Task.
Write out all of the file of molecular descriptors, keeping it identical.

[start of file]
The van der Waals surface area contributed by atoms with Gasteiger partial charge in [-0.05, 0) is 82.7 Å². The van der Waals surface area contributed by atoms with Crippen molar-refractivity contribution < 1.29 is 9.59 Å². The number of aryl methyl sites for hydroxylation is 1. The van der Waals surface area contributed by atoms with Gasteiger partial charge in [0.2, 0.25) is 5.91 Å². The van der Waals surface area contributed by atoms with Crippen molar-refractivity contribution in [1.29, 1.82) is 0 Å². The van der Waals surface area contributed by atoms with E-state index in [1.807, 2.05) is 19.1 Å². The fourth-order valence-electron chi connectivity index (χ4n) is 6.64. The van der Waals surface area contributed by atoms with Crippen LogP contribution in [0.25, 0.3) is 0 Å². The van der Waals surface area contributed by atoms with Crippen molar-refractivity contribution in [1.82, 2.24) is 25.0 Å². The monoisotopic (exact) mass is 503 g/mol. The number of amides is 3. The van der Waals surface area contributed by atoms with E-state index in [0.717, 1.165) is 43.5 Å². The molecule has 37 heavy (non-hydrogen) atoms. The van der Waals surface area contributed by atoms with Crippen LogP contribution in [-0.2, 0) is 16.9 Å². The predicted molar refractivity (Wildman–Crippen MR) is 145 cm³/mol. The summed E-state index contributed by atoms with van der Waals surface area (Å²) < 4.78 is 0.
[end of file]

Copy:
The van der Waals surface area contributed by atoms with Gasteiger partial charge in [-0.05, 0) is 82.7 Å². The van der Waals surface area contributed by atoms with Crippen molar-refractivity contribution < 1.29 is 9.59 Å². The number of aryl methyl sites for hydroxylation is 1. The van der Waals surface area contributed by atoms with Gasteiger partial charge in [0.2, 0.25) is 5.91 Å². The van der Waals surface area contributed by atoms with Crippen molar-refractivity contribution in [1.29, 1.82) is 0 Å². The van der Waals surface area contributed by atoms with E-state index in [1.807, 2.05) is 19.1 Å². The fourth-order valence-electron chi connectivity index (χ4n) is 6.64. The van der Waals surface area contributed by atoms with Crippen LogP contribution in [0.25, 0.3) is 0 Å². The van der Waals surface area contributed by atoms with Crippen molar-refractivity contribution in [1.82, 2.24) is 25.0 Å². The monoisotopic (exact) mass is 503 g/mol. The number of amides is 3. The van der Waals surface area contributed by atoms with E-state index in [0.717, 1.165) is 43.5 Å². The molecule has 37 heavy (non-hydrogen) atoms. The van der Waals surface area contributed by atoms with Crippen LogP contribution in [-0.2, 0) is 16.9 Å². The predicted molar refractivity (Wildman–Crippen MR) is 145 cm³/mol. The summed E-state index contributed by atoms with van der Waals surface area (Å²) < 4.78 is 0.